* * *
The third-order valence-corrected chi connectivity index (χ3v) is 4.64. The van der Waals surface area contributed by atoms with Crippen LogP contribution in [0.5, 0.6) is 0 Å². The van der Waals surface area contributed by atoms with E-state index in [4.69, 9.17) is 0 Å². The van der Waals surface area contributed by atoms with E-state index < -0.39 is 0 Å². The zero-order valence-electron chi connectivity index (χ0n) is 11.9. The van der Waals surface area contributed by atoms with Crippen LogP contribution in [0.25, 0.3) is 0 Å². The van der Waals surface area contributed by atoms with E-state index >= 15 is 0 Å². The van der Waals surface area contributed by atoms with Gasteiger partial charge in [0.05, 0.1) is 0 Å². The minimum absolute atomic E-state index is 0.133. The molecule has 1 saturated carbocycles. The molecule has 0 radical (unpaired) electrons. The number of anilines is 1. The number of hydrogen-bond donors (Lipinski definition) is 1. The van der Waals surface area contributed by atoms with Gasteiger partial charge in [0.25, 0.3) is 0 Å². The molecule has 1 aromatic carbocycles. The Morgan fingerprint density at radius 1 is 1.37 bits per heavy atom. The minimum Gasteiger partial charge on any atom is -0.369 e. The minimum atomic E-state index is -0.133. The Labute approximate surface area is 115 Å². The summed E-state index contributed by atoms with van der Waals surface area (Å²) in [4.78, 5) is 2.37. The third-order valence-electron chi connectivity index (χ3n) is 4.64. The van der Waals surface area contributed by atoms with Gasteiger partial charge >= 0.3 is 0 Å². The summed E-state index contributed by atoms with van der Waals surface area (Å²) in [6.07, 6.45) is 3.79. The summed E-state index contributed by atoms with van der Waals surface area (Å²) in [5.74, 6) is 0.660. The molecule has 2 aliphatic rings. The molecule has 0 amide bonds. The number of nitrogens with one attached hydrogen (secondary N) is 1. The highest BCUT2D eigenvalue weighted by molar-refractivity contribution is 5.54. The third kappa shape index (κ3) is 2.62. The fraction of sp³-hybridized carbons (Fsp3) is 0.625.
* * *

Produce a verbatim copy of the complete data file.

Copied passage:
The third-order valence-corrected chi connectivity index (χ3v) is 4.64. The van der Waals surface area contributed by atoms with Crippen LogP contribution in [0.5, 0.6) is 0 Å². The van der Waals surface area contributed by atoms with E-state index in [4.69, 9.17) is 0 Å². The van der Waals surface area contributed by atoms with E-state index < -0.39 is 0 Å². The zero-order valence-electron chi connectivity index (χ0n) is 11.9. The van der Waals surface area contributed by atoms with Crippen LogP contribution in [0.25, 0.3) is 0 Å². The van der Waals surface area contributed by atoms with E-state index >= 15 is 0 Å². The van der Waals surface area contributed by atoms with Gasteiger partial charge in [0.05, 0.1) is 0 Å². The minimum absolute atomic E-state index is 0.133. The molecule has 1 saturated carbocycles. The molecule has 0 radical (unpaired) electrons. The number of anilines is 1. The number of hydrogen-bond donors (Lipinski definition) is 1. The van der Waals surface area contributed by atoms with Gasteiger partial charge in [0.25, 0.3) is 0 Å². The molecule has 1 aromatic carbocycles. The Morgan fingerprint density at radius 1 is 1.37 bits per heavy atom. The minimum Gasteiger partial charge on any atom is -0.369 e. The minimum atomic E-state index is -0.133. The Labute approximate surface area is 115 Å². The summed E-state index contributed by atoms with van der Waals surface area (Å²) in [4.78, 5) is 2.37. The third-order valence-electron chi connectivity index (χ3n) is 4.64. The van der Waals surface area contributed by atoms with Gasteiger partial charge >= 0.3 is 0 Å². The summed E-state index contributed by atoms with van der Waals surface area (Å²) in [6.07, 6.45) is 3.79. The summed E-state index contributed by atoms with van der Waals surface area (Å²) in [5.74, 6) is 0.660. The molecule has 2 aliphatic rings. The molecule has 0 amide bonds. The number of nitrogens with one attached hydrogen (secondary N) is 1. The highest BCUT2D eigenvalue weighted by molar-refractivity contribution is 5.54. The third kappa shape index (κ3) is 2.62. The fraction of sp³-hybridized carbons (Fsp3) is 0.625.